Three Korean Americans imprisoned in North Korea will be released before or during the upcoming summit of U.S. President Donald Trump and North Korean communist dictator Kim Jong Un, according to Korean media Naver.
The prisoners have already been moved from a forced labor camp to a hotel outside Pyongyang and are undergoing a “course,” where they are receiving treatment and are being “educated,” a North Korean source told Choi Sung-ryong, representative of the families of the prisoners.
The prisoners are Kim Dong-cheol (arrested in October 2015), Kim Sang-deok (arrested in April 2017), and Kim Hak-seong (arrested in May 2017).
The prisoners are receiving treatment because they “seemed to have deteriorated during the imprisonment,” Naver wrote.
If North Korea wants to use the release as a sign of goodwill, it may want to avoid last year’s outrage after American college student Otto Warmbier was released from a North Korean prison in a coma, only to die a week later.
North Korea is now looking for a way to deliver the released prisoners to the United States. It may happen during the summit with Trump, which is planned to take place in three to four weeks.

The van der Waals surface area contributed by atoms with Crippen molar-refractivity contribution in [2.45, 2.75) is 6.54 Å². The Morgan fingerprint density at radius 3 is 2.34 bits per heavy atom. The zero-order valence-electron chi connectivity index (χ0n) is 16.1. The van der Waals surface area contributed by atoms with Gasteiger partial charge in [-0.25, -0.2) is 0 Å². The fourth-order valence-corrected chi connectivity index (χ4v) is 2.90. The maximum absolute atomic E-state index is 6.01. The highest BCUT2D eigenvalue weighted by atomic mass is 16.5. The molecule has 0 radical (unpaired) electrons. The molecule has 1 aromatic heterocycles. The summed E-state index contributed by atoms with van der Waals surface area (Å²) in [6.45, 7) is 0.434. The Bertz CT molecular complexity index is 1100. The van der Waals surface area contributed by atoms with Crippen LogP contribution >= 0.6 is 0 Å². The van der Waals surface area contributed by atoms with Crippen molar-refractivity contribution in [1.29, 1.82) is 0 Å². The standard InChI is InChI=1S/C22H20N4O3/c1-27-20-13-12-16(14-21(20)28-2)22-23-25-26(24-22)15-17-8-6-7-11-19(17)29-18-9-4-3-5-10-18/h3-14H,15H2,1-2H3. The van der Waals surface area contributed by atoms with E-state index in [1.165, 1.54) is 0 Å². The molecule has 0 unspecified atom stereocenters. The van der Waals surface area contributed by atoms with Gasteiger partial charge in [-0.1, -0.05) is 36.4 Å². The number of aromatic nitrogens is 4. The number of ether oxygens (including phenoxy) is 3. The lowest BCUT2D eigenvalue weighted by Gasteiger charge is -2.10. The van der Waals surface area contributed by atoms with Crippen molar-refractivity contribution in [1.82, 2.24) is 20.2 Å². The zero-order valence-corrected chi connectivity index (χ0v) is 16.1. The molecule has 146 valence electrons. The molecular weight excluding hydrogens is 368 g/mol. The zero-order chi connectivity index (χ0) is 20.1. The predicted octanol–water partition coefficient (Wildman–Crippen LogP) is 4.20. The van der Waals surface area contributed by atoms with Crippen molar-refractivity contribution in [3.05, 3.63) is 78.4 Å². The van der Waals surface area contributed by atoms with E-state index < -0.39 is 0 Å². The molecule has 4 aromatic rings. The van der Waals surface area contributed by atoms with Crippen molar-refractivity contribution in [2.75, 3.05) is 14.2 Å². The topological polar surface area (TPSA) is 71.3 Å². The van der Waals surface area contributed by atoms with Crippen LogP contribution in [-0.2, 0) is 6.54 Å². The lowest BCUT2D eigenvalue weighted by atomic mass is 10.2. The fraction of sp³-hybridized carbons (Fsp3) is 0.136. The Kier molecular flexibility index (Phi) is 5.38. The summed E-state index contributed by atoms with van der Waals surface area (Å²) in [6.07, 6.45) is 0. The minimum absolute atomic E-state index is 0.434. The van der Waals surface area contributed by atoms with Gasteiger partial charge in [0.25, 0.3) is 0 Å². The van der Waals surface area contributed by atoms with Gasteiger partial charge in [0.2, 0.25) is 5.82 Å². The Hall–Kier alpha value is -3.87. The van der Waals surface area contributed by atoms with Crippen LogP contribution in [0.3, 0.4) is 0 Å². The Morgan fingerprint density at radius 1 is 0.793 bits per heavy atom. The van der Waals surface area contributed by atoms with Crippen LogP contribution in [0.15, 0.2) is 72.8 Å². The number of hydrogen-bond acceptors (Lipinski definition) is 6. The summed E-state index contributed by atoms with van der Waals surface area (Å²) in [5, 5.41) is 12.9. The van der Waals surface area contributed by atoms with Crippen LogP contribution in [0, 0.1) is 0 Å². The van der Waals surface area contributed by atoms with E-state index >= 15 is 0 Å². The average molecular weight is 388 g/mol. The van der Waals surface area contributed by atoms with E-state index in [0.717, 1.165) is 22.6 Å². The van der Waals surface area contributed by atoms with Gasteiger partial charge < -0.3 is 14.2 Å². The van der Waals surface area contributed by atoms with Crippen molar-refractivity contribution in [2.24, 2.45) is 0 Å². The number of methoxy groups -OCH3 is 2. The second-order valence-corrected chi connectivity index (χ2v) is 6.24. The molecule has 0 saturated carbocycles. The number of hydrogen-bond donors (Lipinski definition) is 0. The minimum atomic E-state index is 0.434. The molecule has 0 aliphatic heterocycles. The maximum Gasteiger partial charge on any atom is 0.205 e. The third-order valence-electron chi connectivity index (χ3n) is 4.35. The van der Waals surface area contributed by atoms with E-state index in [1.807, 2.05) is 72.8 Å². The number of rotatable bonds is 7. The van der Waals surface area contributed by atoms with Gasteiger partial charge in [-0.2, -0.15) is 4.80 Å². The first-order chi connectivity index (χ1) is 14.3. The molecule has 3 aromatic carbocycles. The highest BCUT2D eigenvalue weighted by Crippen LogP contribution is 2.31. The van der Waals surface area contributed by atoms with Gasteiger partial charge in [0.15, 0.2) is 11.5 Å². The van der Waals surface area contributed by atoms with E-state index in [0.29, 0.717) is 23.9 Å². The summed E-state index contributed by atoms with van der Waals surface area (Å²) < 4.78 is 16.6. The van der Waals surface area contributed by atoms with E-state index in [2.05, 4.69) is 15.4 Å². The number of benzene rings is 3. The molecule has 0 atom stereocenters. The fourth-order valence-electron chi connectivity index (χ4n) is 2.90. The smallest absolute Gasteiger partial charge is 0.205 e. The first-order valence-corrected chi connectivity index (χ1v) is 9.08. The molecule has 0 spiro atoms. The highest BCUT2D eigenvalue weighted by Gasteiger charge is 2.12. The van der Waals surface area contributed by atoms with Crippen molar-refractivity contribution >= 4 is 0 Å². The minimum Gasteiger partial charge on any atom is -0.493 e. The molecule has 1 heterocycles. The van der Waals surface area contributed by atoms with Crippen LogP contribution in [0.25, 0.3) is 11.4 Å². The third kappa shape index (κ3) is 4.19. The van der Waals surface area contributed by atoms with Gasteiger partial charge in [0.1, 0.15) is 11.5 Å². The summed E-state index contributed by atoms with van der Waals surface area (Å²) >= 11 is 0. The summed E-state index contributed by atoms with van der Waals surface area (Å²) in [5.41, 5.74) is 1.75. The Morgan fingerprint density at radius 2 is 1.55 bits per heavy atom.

Kim Dong-cheol is a businessman born in South Korea who later became an American citizen. He lived in China close to the North Korean border until he was arrested in October 2015 for espionage. In March 2016, he apologized on North Korean state television for spying on behalf of South Korea, BBC reported, and was later sentenced to 10 years of forced labor, in line with the North’s practice of forced confessions leading to harsh sentences.
Kim Sang-deok formerly taught accounting at Yanbian University of Science and Technology in China, near the North Korean border.
He went on an assignment as a guest lecturer in accounting at the Pyongyang University of Science and Technology and was arrested when attempting to leave the country, Kyodo News reported.
Kim Hak-seong worked at the same Pyongyang university before his arrest, Kyodo News reported.
The release of the three would be another win for Trump, who’s been credited by South Korean and Japanese officials for the historic breakthrough with the North.
The South and North Korean leaders met at the dividing line between the two countries on April 26 and agreed to work on a peace deal and complete denuclearization of the Korean peninsula.
“His Administration successfully united the international community, including China, to impose one of the most successful international sanctions regimes in history,” the letter says. “The sanctions have decimated the North Korean economy and have been largely credited for bringing North Korea to the negotiating table.”